Jeanette Ocasio passed away at home, surrounded by her loving family, on October 15, 2020 at the age of 65. Jeanette is survived by her mother, Ada Iris Ocasio; her sister, Evelyn Ada Ocasio and her husband, Nicolas A. Quinones. Jeanette is lovingly remembered by her only son, Nicolas Quinones II and his wife, Diana Quinones.
Jeanette was born in San Juan, Puerto Rico on January 28, 1955 and moved to New York in 1956. During high school, Jeanette volunteered at Long Island Hospital as a “candy striper”, someone who assisted patients, ran errands for nurses and provided good cheer. In 1999, she moved to Virginia Beach where she began teaching Spanish at the Virginia Beach Friends School. She hosted several exchange students over the years, proud to introduce them to both American and Latino culture. Jeanette began working in 2009 for the Children’s Health Investment Program (CHIP) whose mission was health improvement, school readiness, and self-sufficiency for families in need. In 2015, she began working as a parent educator at The Up Center where she connected families to community services and worked directly with children & their parents.
Jeanette was a brave woman who believed in championing the vulnerable and those in need. Her compassion for others and desire for social justice moved her to action, especially for women, children, and families. For over 30 years, Jeanette was an advocate for domestic violence and sexual assault survivors. In both New York and Hampton Roads, she facilitated support groups, provided one-on-one counseling, staffed an emergency hotline, helped women obtain protection orders, and assisted with court appearances. Jeanette provided services in both English and Spanish, often serving as a volunteer translator in hospitals, the courts and school meetings. Jeanette served on the Board of Caritas Felices de Hampton Roads, a local nonprofit group devoted to helping special needs youth in the Hispanic community.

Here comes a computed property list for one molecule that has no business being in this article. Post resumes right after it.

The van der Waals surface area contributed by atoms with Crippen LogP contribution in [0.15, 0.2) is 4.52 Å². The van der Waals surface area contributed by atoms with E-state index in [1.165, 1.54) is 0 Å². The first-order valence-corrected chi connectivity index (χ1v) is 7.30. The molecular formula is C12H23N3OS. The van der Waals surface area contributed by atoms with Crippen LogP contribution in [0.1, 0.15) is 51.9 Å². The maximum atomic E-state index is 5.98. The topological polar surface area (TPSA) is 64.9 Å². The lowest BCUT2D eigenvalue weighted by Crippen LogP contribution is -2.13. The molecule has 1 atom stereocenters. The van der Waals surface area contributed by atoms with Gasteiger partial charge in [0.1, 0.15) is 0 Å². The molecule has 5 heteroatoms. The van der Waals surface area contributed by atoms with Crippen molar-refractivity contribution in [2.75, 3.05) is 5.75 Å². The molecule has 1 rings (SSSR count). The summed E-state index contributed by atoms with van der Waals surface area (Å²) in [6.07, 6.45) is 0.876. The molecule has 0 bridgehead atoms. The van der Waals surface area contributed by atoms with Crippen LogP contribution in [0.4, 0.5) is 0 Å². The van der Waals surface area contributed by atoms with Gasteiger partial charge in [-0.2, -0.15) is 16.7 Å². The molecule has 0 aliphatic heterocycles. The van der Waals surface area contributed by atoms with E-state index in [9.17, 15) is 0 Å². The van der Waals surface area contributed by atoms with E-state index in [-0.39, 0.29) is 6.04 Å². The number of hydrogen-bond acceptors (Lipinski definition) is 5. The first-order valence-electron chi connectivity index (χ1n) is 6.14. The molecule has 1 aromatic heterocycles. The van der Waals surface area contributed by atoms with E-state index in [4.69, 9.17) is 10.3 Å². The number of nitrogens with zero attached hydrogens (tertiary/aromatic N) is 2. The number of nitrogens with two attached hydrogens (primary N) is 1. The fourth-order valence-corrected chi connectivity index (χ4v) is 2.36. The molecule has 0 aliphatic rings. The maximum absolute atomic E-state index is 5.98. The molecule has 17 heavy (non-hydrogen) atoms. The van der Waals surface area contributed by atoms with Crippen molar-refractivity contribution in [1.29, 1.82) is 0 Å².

Jeanette enjoyed life and loved to laugh more than anything else. Jeanette instantly put others at ease and people felt the love & light radiating from her. Addressing almost everyone as "darling" or "sweetheart", she would greet us with a huge smile and a twinkle in her eye. Jeanette was someone her family, friends, coworkers, and clients could turn to for honesty and advice because she would offer it with unconditional love and respect. Always stylish, Jeanette was beautifully dressed with accessorizing jewelry and a perfect manicure. She was never without her red lipstick; we all cherished the kiss prints left on our cheeks and the smell of her perfume after our hugs.
Of all the accomplishments in her life, the one Jeanette cherished the most was being a mother to her son, Nicolas. He was her pride and joy.
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